I have to start off by saying that Ana Mendieta wasn't a photographer--she worked primarily with performance art and sculpture. That said, the photographic documentation of her performances is some of the most compelling imagery I've ever seen. The woman in all of these is Mendieta herself--all of the following images are documentation of her performances.
It's hard to know where to start with Ana Mendieta. She led a tragically brief but incredibly productive life. Her work is so charged and resonant that I struggle to find the language to even explain why it moves me.
She was born in Cuba in 1948 but was exiled in 1961 when Fidel Castro accused her father of treason. She and her sister moved to the United States under Operation Peter Pan and lived in various foster homes. Mendieta earned her BA from the University of Iowa in 1969 and continued her studies there, earning a Master's and a Master's in Fine Art.
This is a photograph of one of Mendieta's early performances where she received a "Facial Hair Transplant" from a male classmate.
The two following images are from her Bodytracks series, which involved using (animal) blood and her body to create patterns.
Much of her work deals with integrating the body back into the landscape.
Something that's come up in many discussions of art and feminist theory that I've participated in college is the connection between a woman's body and the earth. The basic idea is that male artists, and men in general, draw a parallel between women and the earth to justify the subjugation and domination of both. One of the things I love about Ana Mendieta is that she complicates that simple paradigm. She is a female artist integrating herself into the landscape. It's an empowered decision and a voluntary connection.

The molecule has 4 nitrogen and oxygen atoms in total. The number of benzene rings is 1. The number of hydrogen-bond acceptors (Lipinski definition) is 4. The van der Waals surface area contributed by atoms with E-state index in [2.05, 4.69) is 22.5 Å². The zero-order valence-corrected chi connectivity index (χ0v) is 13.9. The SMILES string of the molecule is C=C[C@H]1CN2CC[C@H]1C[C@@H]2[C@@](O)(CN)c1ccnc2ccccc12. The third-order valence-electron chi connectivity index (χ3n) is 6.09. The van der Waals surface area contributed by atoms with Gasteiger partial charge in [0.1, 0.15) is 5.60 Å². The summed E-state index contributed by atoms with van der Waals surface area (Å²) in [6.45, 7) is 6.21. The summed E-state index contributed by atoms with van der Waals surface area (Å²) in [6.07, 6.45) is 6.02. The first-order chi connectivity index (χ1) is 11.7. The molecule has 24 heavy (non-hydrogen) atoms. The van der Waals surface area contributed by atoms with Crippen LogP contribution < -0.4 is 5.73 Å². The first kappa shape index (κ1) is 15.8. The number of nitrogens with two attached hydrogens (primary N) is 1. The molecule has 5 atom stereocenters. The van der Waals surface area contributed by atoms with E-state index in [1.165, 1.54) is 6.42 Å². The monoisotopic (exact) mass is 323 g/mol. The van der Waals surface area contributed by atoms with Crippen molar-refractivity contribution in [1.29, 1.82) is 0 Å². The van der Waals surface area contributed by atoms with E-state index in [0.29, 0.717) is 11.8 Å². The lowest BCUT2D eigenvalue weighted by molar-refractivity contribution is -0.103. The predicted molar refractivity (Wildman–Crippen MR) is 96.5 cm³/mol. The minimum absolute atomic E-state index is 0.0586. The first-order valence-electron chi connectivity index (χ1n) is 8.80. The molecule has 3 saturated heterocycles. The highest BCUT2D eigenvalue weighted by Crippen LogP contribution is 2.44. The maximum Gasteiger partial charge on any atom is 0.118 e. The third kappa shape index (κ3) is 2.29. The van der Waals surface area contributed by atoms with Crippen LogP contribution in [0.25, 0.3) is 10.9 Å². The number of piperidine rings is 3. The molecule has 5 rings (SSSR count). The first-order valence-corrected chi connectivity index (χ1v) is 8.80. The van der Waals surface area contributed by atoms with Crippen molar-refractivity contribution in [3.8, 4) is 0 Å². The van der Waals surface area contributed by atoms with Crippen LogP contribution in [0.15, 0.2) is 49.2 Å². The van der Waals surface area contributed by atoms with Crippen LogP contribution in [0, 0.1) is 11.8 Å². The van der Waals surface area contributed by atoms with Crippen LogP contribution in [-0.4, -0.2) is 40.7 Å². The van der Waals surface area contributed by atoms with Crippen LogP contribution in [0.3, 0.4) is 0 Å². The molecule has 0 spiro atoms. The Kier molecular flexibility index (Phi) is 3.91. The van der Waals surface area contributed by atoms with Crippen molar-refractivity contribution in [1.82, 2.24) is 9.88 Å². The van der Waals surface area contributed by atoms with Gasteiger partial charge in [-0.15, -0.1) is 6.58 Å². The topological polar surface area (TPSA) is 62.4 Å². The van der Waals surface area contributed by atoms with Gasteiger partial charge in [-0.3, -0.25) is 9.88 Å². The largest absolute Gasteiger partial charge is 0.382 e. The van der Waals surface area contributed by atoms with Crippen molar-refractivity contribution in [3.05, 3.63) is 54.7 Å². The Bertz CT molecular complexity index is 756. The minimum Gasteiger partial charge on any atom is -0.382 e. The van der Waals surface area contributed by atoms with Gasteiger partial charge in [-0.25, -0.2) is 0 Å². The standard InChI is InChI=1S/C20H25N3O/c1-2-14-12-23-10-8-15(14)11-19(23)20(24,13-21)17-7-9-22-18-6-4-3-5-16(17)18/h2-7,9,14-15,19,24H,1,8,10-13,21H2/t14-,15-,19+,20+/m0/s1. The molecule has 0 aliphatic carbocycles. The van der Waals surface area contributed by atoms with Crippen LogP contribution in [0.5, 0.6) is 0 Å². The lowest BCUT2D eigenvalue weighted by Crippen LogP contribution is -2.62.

I am so inspired and in such awe of Mendieta's work. This is her tamer stuff, too. She did a really daring performance piece about rape during her MFA studies and also frequently used blood in her performances.
Ana Mendieta died in 1985 when she fell out of the window of her New York apartment. Many people believe that her husband, the minimalist sculptor Carl Andre, is responsible for her deaths. Others believe it was an accident, and still others consider it a suicide. Carl Andre was tried and acquitted by a judge (rather than a jury). Nobody really knows for sure what happened. It's a heartbreaking saga, whatever the truth is. This review of a book on the subject gives a good short account of it all.
Ana Mendieta inspires me more than just about any other artist. Her work is so emotionally powerful without being melodramatic. I think it's some of the most brilliant work ever created.
I'm a really bad person and don't know the sources for these images as I saved them to my computer some time ago. Sorry!